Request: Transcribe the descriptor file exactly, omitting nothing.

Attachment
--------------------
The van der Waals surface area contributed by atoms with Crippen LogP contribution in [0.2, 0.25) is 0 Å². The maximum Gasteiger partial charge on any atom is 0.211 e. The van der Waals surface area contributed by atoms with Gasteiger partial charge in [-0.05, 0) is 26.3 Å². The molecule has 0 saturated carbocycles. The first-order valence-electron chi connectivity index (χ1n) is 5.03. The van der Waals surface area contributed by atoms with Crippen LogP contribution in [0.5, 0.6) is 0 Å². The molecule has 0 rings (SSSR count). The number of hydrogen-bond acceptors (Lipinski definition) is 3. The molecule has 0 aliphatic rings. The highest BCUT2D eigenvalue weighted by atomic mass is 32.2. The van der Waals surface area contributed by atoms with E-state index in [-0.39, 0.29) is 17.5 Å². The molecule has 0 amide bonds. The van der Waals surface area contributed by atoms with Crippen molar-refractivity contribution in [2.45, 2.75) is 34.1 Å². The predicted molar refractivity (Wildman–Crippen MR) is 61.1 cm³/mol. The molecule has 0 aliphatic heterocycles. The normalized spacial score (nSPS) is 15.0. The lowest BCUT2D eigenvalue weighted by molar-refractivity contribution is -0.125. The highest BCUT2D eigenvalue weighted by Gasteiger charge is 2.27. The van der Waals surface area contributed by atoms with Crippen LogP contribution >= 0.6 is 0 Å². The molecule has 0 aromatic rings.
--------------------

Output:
The van der Waals surface area contributed by atoms with Crippen LogP contribution in [0.2, 0.25) is 0 Å². The maximum Gasteiger partial charge on any atom is 0.211 e. The van der Waals surface area contributed by atoms with Gasteiger partial charge in [-0.05, 0) is 26.3 Å². The molecule has 0 saturated carbocycles. The first-order valence-electron chi connectivity index (χ1n) is 5.03. The van der Waals surface area contributed by atoms with Crippen LogP contribution in [0.5, 0.6) is 0 Å². The molecule has 0 rings (SSSR count). The number of hydrogen-bond acceptors (Lipinski definition) is 3. The molecule has 0 aliphatic rings. The highest BCUT2D eigenvalue weighted by atomic mass is 32.2. The van der Waals surface area contributed by atoms with E-state index in [-0.39, 0.29) is 17.5 Å². The molecule has 0 amide bonds. The van der Waals surface area contributed by atoms with Crippen molar-refractivity contribution in [2.45, 2.75) is 34.1 Å². The predicted molar refractivity (Wildman–Crippen MR) is 61.1 cm³/mol. The molecule has 0 aliphatic heterocycles. The normalized spacial score (nSPS) is 15.0. The lowest BCUT2D eigenvalue weighted by molar-refractivity contribution is -0.125. The highest BCUT2D eigenvalue weighted by Gasteiger charge is 2.27. The van der Waals surface area contributed by atoms with Crippen LogP contribution >= 0.6 is 0 Å². The molecule has 0 aromatic rings.